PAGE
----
Are solitary and gregarious Mormon crickets (Anabrus simplex, Orthoptera, Tettigoniidae) genetically distinct?

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Phase polyphenisms are usually thought to reflect plastic responses of species, independent of genetic differences; however, phase differences could correlate with genetic differentiation for various reasons. Mormon crickets appear to occur in two phases that differ in morphology and behaviour. Solitary individuals are cryptic and sedentary whereas gregarious individuals form bands, migrate, and are aposematically coloured. These traits have been thought to be phenotypically plastic and induced by environmental conditions. However, there has been no previous investigation of the extent of genetic differences between solitary and gregarious populations of this widespread North American species. We sequenced two mitochondrial genes, COII and COIII, in samples of Mormon crickets from gregarious populations west of the continental divide and solitary mountain populations primarily east of the divide. Sequencing revealed two genetically distinct clades that broadly correspond with the solitary eastern populations and the mainly gregarious western populations. We used coalescent modelling to test the hypothesis that the species consists of two deep genetic clades, as opposed to a series of equally distinct populations. Results allowed us to reject the null hypothesis that a radiation independent of phase produced these clades, and molecular clock estimates indicate the time of divergence to be approximately 2 million years ago. This work establishes that the solitary populations found in the mountains on the eastern slope are part of a clade that is genetically distinct from the western populations, which are primarily gregarious, and the implications of this apparent correlation between phase and genetic differentiation are discussed.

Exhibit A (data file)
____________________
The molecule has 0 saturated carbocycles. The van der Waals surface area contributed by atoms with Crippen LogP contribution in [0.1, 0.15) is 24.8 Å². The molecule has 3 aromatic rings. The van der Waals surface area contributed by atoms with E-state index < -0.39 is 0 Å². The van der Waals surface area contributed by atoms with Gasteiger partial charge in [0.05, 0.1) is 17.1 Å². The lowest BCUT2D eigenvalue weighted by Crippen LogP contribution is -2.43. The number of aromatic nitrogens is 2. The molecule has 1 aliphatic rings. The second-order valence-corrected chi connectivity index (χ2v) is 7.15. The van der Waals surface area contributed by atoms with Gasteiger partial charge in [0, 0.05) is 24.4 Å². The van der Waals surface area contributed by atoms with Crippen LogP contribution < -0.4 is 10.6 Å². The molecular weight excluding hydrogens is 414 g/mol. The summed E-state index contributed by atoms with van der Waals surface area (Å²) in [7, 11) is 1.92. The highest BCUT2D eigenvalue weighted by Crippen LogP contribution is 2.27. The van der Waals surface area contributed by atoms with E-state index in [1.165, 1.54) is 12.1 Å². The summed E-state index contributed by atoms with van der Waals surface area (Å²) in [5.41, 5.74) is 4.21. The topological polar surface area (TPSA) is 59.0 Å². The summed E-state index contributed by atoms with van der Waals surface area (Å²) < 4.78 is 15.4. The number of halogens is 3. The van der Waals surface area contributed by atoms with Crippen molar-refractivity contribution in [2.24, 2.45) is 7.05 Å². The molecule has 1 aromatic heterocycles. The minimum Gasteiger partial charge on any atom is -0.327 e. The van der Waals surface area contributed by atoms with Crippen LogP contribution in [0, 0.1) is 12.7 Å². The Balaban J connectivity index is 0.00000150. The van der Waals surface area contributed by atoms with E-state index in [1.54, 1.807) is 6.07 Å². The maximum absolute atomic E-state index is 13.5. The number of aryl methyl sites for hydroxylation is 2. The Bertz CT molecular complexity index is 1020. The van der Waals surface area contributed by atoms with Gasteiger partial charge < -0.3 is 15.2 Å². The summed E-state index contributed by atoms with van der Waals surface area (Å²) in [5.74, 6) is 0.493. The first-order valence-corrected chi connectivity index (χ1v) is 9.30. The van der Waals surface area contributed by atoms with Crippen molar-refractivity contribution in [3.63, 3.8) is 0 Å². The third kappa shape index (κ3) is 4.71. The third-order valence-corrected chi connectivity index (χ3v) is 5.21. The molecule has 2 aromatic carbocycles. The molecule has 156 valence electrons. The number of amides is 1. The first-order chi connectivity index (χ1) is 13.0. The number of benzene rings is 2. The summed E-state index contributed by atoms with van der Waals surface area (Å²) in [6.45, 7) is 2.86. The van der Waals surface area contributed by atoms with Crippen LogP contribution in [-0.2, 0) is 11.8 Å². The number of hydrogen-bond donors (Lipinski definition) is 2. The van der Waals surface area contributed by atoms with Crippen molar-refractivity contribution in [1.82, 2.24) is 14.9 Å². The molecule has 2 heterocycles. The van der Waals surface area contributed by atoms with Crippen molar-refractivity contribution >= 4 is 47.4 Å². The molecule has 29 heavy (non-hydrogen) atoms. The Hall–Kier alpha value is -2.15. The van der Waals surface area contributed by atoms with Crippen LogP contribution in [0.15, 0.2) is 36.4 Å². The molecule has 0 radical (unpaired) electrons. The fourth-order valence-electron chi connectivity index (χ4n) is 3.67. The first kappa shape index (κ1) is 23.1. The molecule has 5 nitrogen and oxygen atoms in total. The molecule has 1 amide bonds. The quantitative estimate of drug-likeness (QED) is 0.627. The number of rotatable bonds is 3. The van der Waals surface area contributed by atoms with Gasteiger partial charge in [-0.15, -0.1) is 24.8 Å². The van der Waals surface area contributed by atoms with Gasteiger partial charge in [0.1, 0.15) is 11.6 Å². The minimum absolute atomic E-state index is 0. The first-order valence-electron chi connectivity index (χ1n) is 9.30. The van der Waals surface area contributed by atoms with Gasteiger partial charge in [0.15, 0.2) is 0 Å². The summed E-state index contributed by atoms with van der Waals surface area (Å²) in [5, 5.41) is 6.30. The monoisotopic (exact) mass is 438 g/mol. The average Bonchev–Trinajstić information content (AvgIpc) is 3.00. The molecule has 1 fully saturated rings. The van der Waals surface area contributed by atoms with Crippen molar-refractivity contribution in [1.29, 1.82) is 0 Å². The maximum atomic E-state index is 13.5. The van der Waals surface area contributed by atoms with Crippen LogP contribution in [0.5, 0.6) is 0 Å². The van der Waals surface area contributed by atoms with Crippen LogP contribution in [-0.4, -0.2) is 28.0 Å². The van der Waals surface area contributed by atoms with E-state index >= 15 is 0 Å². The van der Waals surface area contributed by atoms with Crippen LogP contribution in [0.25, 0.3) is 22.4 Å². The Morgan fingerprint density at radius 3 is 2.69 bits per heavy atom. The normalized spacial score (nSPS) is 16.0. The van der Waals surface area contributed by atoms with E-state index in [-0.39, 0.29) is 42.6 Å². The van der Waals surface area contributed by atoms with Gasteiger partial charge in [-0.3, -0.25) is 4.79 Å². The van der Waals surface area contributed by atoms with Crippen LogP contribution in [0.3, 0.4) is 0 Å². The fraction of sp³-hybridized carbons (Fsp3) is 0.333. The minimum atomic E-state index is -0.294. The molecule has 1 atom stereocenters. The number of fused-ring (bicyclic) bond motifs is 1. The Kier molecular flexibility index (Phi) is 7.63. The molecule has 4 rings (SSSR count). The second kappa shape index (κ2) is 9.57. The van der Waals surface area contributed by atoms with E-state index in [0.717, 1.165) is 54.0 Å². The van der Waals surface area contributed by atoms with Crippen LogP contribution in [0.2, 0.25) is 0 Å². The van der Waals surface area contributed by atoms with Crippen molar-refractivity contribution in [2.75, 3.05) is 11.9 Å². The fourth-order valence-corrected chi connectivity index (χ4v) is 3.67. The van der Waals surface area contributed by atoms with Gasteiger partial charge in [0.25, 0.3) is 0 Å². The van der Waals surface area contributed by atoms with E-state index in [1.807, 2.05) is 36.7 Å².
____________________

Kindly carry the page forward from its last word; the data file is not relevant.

Original languageEnglish
Pages (from-to)166-173
Number of pages8
Publication statusPublished - Aug 2005


  • Mormon cricket
  • phase polyphenism
  • coalescent modelling
  • genetic divergence
  • DNA


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